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Diamond and Graphite

STRUCTURE OF DIAOND

In diamond, each carbon atom is sp3 hybridised and is linked tetrahedrally to four other carbon atoms. C-C bond lengths are equal to 1.54 A (154 pm) and angle is 109° 28′. As result, in diamond there is a three dimensional network of strong covalent bonds (Fig. 14.2). This makes diamond extremely hard with very high melting point (3843 K) and high density 3.51 g/cm3. Diamond is a poor conductor of electricity because all the valence electrons of carbon are involved in carbon-carbon sigma covalent bonds and hence are localized and not free to conduct electricity.

 USES OF DIAMOND

Diamond is the hardest naturally occurring substance. Due to its extreme hardness, it is used for making tools for cutting and grinding other hard materials and also used in oil-well drills for drilling holes through the earth’s rocky layers.

It is used in dies for the manufacture of tungsten filaments for electric light bulbs.

Diamond is transparent and has very high refractive index. It possesses extraordinary brilliance. Because of these properties it is used for making jewellery.

Sharp-edged diamonds are used by eye surgeons to remove cataract from eyes with high precision.

5. Because of its extraordinary sensitivity to heat rays, it is used in high precision thermometers.

6. It is used in protective windows for space probes as it can keep out harmful radiations.

The value of diamond depends upon its weight and freedom from impurities. Weight of diamond is expressed in terms of carats. One carat is equal to 0.2 g or 200 mg.

STRUCTURE OF GRAPHITE

 In graphite, each carbon atoms is sp2 hybridised and is linked to three other carbon atoms directly in the same plane to form hexagonal rings. These rings constitute huge sheets or layers of atoms as shown in Fig. 14.3. The unhybridized p-orbitals overlap sidewise with each other to form 1t clouds. The C-C bond length in rings is 142 pm which indicates the presence of 1t bond character. The different sheets of carbon atoms are held by weak van der Waals’ forces and are separated by a distance of 340 pm. These layers can easily slide over one another. This explains the slippery nature of graphite and its use as lubricant. The electrical conductivity of graphite is attributed to the mobile (delocalized) 1t electrons. The low density (2.26 g/cm3) of graphite is due to large distance between different layers of carbon atoms.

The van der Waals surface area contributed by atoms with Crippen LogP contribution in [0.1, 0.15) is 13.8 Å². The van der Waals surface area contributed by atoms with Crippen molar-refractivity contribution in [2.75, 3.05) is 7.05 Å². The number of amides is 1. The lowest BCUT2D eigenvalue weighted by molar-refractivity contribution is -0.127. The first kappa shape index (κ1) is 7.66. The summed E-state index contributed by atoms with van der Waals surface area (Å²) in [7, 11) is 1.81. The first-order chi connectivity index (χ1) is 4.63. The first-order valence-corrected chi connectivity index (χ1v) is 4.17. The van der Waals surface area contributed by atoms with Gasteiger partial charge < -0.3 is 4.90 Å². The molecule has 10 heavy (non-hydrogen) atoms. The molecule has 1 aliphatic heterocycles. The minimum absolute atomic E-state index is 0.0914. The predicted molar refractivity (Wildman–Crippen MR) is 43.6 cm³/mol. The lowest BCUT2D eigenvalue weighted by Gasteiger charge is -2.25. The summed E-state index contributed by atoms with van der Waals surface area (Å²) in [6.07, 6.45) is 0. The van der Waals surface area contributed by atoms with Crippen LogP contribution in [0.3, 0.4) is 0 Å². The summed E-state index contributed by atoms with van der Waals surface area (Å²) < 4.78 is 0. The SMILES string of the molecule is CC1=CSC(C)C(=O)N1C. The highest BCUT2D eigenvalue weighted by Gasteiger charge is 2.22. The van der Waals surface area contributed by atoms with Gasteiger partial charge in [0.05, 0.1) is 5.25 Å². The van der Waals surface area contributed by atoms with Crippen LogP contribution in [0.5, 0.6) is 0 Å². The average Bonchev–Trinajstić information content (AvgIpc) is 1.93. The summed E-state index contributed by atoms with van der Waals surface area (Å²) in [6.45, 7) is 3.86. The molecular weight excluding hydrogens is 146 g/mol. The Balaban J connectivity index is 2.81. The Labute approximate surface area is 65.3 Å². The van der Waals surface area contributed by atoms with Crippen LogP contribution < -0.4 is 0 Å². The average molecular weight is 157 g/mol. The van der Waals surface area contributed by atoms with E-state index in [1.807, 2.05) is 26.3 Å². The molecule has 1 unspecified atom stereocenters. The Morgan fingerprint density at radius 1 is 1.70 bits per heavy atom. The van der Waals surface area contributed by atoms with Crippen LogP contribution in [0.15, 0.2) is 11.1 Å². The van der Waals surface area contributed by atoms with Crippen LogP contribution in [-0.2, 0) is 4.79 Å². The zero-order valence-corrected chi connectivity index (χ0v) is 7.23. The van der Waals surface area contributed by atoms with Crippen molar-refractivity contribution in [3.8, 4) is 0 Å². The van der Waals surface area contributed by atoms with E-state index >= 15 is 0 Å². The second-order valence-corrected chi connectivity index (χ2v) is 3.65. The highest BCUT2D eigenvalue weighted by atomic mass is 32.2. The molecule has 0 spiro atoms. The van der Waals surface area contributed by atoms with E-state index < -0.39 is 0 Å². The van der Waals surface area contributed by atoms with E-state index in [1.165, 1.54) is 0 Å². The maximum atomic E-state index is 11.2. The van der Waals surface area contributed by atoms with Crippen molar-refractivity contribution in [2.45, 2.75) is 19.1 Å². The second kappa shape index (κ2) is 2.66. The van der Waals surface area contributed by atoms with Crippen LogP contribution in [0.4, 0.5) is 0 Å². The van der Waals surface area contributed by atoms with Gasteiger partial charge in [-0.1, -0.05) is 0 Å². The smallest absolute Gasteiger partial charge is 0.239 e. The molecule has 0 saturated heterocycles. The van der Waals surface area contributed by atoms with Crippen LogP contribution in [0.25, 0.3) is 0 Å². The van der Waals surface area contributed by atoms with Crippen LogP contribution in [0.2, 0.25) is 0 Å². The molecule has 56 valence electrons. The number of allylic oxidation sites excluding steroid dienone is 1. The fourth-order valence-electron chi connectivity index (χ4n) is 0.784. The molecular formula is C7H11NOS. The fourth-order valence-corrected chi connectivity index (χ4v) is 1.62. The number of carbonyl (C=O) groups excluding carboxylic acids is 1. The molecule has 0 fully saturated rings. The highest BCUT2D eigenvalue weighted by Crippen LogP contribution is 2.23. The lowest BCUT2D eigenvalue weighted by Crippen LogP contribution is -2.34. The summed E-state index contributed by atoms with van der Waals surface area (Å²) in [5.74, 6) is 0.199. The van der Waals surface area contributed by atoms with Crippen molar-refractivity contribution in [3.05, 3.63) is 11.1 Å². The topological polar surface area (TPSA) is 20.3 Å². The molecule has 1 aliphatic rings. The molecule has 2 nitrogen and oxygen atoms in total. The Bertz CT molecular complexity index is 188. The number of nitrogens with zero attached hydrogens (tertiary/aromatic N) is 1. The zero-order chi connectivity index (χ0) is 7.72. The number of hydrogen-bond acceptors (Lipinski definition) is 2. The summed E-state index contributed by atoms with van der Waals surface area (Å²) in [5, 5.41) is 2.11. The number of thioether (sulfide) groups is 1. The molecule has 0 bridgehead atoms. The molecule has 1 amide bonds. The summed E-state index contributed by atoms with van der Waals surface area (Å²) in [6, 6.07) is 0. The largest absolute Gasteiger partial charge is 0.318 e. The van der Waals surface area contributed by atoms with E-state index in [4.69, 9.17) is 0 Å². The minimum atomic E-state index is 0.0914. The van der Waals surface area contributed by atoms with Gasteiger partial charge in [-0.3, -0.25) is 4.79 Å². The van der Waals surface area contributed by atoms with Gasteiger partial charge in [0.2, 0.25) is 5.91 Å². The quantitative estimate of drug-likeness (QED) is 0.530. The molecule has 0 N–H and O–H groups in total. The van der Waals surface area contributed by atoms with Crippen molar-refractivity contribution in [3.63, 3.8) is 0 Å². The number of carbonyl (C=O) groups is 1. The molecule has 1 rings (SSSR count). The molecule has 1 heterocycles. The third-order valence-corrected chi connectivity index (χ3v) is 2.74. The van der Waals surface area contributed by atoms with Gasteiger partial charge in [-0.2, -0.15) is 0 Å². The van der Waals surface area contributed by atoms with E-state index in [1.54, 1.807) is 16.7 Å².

USES OF GRAPHITE

Graphite is used as lubricant either as a powder or as a dispersion in oil or water. The dispersion of graphite in oil is known as oil dag and in water is known as aqua dag.

Mixed with clay it is used in ‘Lead’ pencils.

Since it is good conductor of electricity and is inert, it is used for making carbon electrodes in electrolytic cells and in dry cells.

Because of its high melting point it is used for making graphite crucibles. Crucibles made of graphite are not attacked by dilute acids or fused  alkalies.

It is a component of printers’ ink.

It is used as moderator in nuclear reactor.

 

SOLVED EXAMPLES

Example 14.1. Identify the type of chemical bonds in Fe, NaCl, SiO2‘ I2, diamond, graphite.

Solution:

Substance                    Type of solid               Interparticle bonds

Fe                                Metal                           Metallic bonds

NaCI                           Ionic compound          Ionic bonds

Si02                             Network solid             Covalent bonds

I2                                 Molecular solid           Dispersion. forces

Diamond                     Network solid             Covalent bonds

Graphite                      Network solid                         Covalent bonds and

dispersion forces.

 

Example 14.2. Why solid NaCl does not conduct electricity while solid iron does?

Solution. Sodium Chloride is ionic solid in which the position of ions is fixed. Due to immobility of ions in solid NaCI it is not able to conduct electricity.

Iron, on the other hand is metal in which positive kernels occupying fixed positions are surrounded by moving electrons. The free movement of electrons in metal crystals is responsible for the conduction of electricity.